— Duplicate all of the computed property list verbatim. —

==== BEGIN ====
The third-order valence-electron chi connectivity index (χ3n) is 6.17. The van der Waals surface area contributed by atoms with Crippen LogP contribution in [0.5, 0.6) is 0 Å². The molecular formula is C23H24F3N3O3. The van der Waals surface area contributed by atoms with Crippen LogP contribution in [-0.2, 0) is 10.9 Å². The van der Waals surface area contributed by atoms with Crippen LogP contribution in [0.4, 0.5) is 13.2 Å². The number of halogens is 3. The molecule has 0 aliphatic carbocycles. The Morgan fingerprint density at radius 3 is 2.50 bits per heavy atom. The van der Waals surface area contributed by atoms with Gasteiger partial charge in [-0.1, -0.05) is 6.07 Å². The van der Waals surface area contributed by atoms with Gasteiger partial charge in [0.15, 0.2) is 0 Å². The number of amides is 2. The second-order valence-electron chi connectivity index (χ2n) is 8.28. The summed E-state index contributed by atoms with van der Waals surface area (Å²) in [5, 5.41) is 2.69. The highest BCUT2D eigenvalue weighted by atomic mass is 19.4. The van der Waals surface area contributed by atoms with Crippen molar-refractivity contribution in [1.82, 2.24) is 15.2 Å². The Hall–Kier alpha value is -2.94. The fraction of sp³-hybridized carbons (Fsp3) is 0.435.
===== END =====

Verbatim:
The third-order valence-electron chi connectivity index (χ3n) is 6.17. The van der Waals surface area contributed by atoms with Crippen LogP contribution in [0.5, 0.6) is 0 Å². The molecular formula is C23H24F3N3O3. The van der Waals surface area contributed by atoms with Crippen LogP contribution in [-0.2, 0) is 10.9 Å². The van der Waals surface area contributed by atoms with Crippen LogP contribution in [0.4, 0.5) is 13.2 Å². The number of halogens is 3. The molecule has 0 aliphatic carbocycles. The Morgan fingerprint density at radius 3 is 2.50 bits per heavy atom. The van der Waals surface area contributed by atoms with Gasteiger partial charge in [-0.1, -0.05) is 6.07 Å². The van der Waals surface area contributed by atoms with Gasteiger partial charge in [0.15, 0.2) is 0 Å². The number of amides is 2. The second-order valence-electron chi connectivity index (χ2n) is 8.28. The summed E-state index contributed by atoms with van der Waals surface area (Å²) in [5, 5.41) is 2.69. The highest BCUT2D eigenvalue weighted by atomic mass is 19.4. The van der Waals surface area contributed by atoms with Crippen molar-refractivity contribution in [1.82, 2.24) is 15.2 Å². The Hall–Kier alpha value is -2.94. The fraction of sp³-hybridized carbons (Fsp3) is 0.435.